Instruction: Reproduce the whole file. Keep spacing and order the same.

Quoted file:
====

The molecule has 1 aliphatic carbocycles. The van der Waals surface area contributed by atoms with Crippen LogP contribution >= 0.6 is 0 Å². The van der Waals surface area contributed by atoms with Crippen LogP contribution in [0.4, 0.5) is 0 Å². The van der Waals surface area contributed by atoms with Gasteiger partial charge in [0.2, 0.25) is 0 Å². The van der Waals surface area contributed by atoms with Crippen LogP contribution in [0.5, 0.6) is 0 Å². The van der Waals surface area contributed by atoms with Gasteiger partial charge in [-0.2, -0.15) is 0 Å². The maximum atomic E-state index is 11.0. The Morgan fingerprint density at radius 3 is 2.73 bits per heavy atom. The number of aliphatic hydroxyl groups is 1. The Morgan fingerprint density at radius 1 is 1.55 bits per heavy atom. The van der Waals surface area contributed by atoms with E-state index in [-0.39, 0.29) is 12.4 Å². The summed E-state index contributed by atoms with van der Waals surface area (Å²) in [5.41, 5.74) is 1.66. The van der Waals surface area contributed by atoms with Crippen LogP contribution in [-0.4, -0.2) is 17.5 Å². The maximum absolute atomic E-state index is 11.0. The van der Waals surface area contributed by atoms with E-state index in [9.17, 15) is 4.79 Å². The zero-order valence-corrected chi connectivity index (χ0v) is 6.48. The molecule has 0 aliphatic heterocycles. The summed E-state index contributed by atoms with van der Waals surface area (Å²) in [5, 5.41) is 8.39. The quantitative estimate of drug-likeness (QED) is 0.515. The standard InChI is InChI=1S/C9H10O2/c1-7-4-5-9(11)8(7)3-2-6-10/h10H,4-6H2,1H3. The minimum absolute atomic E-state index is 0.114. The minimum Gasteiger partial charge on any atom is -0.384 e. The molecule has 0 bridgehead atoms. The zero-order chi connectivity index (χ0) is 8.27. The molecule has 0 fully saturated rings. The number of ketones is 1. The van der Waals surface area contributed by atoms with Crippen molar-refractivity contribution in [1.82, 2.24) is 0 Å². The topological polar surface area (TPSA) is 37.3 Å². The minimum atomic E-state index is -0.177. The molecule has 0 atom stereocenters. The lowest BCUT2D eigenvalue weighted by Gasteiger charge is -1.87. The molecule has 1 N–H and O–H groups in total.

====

The molecule has 1 aliphatic carbocycles. The van der Waals surface area contributed by atoms with Crippen LogP contribution >= 0.6 is 0 Å². The van der Waals surface area contributed by atoms with Crippen LogP contribution in [0.4, 0.5) is 0 Å². The van der Waals surface area contributed by atoms with Gasteiger partial charge in [0.2, 0.25) is 0 Å². The van der Waals surface area contributed by atoms with Crippen LogP contribution in [0.5, 0.6) is 0 Å². The van der Waals surface area contributed by atoms with Gasteiger partial charge in [-0.2, -0.15) is 0 Å². The maximum atomic E-state index is 11.0. The Morgan fingerprint density at radius 3 is 2.73 bits per heavy atom. The number of aliphatic hydroxyl groups is 1. The Morgan fingerprint density at radius 1 is 1.55 bits per heavy atom. The van der Waals surface area contributed by atoms with E-state index in [-0.39, 0.29) is 12.4 Å². The summed E-state index contributed by atoms with van der Waals surface area (Å²) in [5.41, 5.74) is 1.66. The van der Waals surface area contributed by atoms with Crippen LogP contribution in [-0.4, -0.2) is 17.5 Å². The maximum absolute atomic E-state index is 11.0. The van der Waals surface area contributed by atoms with E-state index in [9.17, 15) is 4.79 Å². The zero-order valence-corrected chi connectivity index (χ0v) is 6.48. The molecule has 0 aliphatic heterocycles. The summed E-state index contributed by atoms with van der Waals surface area (Å²) in [5, 5.41) is 8.39. The quantitative estimate of drug-likeness (QED) is 0.515. The standard InChI is InChI=1S/C9H10O2/c1-7-4-5-9(11)8(7)3-2-6-10/h10H,4-6H2,1H3. The minimum absolute atomic E-state index is 0.114. The minimum Gasteiger partial charge on any atom is -0.384 e. The molecule has 0 bridgehead atoms. The zero-order chi connectivity index (χ0) is 8.27. The molecule has 0 fully saturated rings. The number of ketones is 1. The van der Waals surface area contributed by atoms with Crippen molar-refractivity contribution in [1.82, 2.24) is 0 Å². The topological polar surface area (TPSA) is 37.3 Å². The minimum atomic E-state index is -0.177. The molecule has 0 atom stereocenters. The lowest BCUT2D eigenvalue weighted by Gasteiger charge is -1.87. The molecule has 1 N–H and O–H groups in total.